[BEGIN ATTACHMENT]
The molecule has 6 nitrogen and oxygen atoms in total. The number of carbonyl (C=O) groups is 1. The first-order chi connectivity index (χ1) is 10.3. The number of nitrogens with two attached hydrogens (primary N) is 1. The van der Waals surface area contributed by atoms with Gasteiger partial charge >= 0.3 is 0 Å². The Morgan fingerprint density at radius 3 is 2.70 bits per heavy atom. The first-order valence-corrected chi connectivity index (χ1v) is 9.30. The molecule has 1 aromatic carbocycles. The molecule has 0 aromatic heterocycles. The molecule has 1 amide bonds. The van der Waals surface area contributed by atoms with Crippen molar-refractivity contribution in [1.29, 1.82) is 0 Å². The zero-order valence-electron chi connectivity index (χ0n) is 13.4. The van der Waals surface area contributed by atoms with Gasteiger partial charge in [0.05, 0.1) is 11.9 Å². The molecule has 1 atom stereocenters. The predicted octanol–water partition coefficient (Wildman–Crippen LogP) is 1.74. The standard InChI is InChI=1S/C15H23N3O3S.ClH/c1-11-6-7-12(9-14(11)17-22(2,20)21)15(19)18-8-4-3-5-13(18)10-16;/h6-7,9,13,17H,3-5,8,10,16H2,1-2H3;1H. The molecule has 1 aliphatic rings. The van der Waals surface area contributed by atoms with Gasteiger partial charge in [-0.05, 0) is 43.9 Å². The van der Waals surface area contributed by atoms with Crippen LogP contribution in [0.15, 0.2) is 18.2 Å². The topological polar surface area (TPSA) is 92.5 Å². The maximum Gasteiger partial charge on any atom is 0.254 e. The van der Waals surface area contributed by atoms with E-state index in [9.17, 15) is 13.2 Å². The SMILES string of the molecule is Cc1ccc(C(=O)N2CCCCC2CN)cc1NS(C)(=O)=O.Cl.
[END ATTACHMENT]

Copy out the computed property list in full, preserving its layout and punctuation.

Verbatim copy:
The molecule has 6 nitrogen and oxygen atoms in total. The number of carbonyl (C=O) groups is 1. The first-order chi connectivity index (χ1) is 10.3. The number of nitrogens with two attached hydrogens (primary N) is 1. The van der Waals surface area contributed by atoms with Gasteiger partial charge >= 0.3 is 0 Å². The Morgan fingerprint density at radius 3 is 2.70 bits per heavy atom. The first-order valence-corrected chi connectivity index (χ1v) is 9.30. The molecule has 1 aromatic carbocycles. The molecule has 0 aromatic heterocycles. The molecule has 1 amide bonds. The van der Waals surface area contributed by atoms with Crippen molar-refractivity contribution in [1.29, 1.82) is 0 Å². The zero-order valence-electron chi connectivity index (χ0n) is 13.4. The van der Waals surface area contributed by atoms with Gasteiger partial charge in [0.05, 0.1) is 11.9 Å². The molecule has 1 atom stereocenters. The predicted octanol–water partition coefficient (Wildman–Crippen LogP) is 1.74. The standard InChI is InChI=1S/C15H23N3O3S.ClH/c1-11-6-7-12(9-14(11)17-22(2,20)21)15(19)18-8-4-3-5-13(18)10-16;/h6-7,9,13,17H,3-5,8,10,16H2,1-2H3;1H. The molecule has 1 aliphatic rings. The van der Waals surface area contributed by atoms with Gasteiger partial charge in [-0.05, 0) is 43.9 Å². The van der Waals surface area contributed by atoms with Crippen LogP contribution in [0.15, 0.2) is 18.2 Å². The topological polar surface area (TPSA) is 92.5 Å². The maximum Gasteiger partial charge on any atom is 0.254 e. The van der Waals surface area contributed by atoms with E-state index in [9.17, 15) is 13.2 Å². The SMILES string of the molecule is Cc1ccc(C(=O)N2CCCCC2CN)cc1NS(C)(=O)=O.Cl.